Ed Justice Jr, President of the Justice Brothers Car Care Products, introduced me to The Great Reinero, who no longer does airbrushing for a living, due to an injured hand. He started in 1958, learning how to paint and airbrush from books and magazine designs and articles. When he was in school, he would use marking pens to make designs on T-shirts. “I smelled like ink,” he said. “I worked with Ed ‘Big Daddy’ Roth in the 1960’s and got inspiration from Dean Jeffries on how to use the airbrush on clothing, before silk screening became popular. I’ve sold toys and model car kits since 1992 and go to about eight car shows a year, but eBay is making it hard for me to compete,” he said. Frank Lopez sold Stacy Adams’ fine hats. “I do really well here and at tattoo, low-rider and hot rod shows,” he told me. Debbie Baker, the founder and soul of Cruisin’ For A Cure, told me about her upcoming car show. “We are raising money and awareness for prostate cancer research, a sometimes fatal illness that almost took my husband’s life,” she told me. The date of the show is September 27, 2008 at the Orange County Fairgrounds, Costa Mesa, California. For more information on this life-saving cause and excellent car show event, go to www.cruisinforacure.com.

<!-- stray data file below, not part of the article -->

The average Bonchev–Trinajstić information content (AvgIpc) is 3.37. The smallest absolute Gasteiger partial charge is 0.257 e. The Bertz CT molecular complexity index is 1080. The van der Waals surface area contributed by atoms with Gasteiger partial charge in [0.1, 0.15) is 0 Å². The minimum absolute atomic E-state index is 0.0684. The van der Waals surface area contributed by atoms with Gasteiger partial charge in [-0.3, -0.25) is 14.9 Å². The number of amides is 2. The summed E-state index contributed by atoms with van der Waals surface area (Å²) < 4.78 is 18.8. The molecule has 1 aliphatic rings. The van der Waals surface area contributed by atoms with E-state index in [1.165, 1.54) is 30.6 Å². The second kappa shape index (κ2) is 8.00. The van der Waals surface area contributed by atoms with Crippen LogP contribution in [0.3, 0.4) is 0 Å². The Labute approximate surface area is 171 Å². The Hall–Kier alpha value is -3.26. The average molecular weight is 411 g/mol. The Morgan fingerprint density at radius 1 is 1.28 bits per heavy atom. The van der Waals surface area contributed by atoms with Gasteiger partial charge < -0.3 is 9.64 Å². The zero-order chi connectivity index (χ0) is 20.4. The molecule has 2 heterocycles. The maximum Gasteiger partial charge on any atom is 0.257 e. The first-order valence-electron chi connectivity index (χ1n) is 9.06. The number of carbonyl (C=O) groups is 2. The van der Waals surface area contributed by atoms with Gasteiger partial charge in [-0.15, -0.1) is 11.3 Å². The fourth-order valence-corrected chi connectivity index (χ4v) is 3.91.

Gabe’s Street Rod Custom Interiors is located in San Bernardino, California and attracted a lot of business. Next to Gabe’s was Scott Killeen’s ‘How to Build Your Books and CDs,’ an interesting concept for the car enthusiast. The next booth was www.chopperdolls.com , who sought to reach the ‘motor cult and Southern California hot dog Kustom art,’ with designs for men, women and children’s clothing. Their silk screened clothing also appeals to the motorcycle, drag racing and hot rodding crowd. The Great Reinero told me to go and see ‘The Giant,’ who is still air brushing. Tom Nye from Aptos, California, is indeed a very tall man, but his name is also appropriate to describe his skill as an artist and air brusher. He showed me some of his work, all original and crafted for the buyer. He started with the Great Reinero at the Grand National Roadster Show in 1968. “Silk screening came in, but it really hasn’t affected my business,” he said. “The computer is the cause for the decline in airbrushing. Ed Iskenderian came out with a design on t-shirts in the late 1940’s to advertise his cam grinding business, then Von Dutch in 1950 experimented with airbrushing. But the big innovator was Ed ‘Big Daddy’ Roth who really created the art. Roth made it a commercial and artistic success by the mid 1950’s,” said the Giant. Nye told me that it is more comfortable for him to paint standing at an easel and that he does almost two shows a month. “There’s big money in the computer graphics. That’s when they told me that I need to go out and get a real job, but I’m content with what I do,” said ‘The Giant.’ A really cool vendor is Eric Thorson’s www.neonsign.com, who sells neon signs and musical instruments. The signs sell in the five to six hundred dollar range and would look great in a garage. The Ragtime Instruments representative was there to assist Eric and show the Nicolodeon Orchestrian and Player Piano. They popped a quarter into the slot of the $34,000 Orchestrian and crowds gathered. Then they dropped a quarter in the piano. What an addition that would make at your party. The piano sells for $13,500, but if you have an old piano lying around and are handy with machinery, the actual mechanics are only $3100.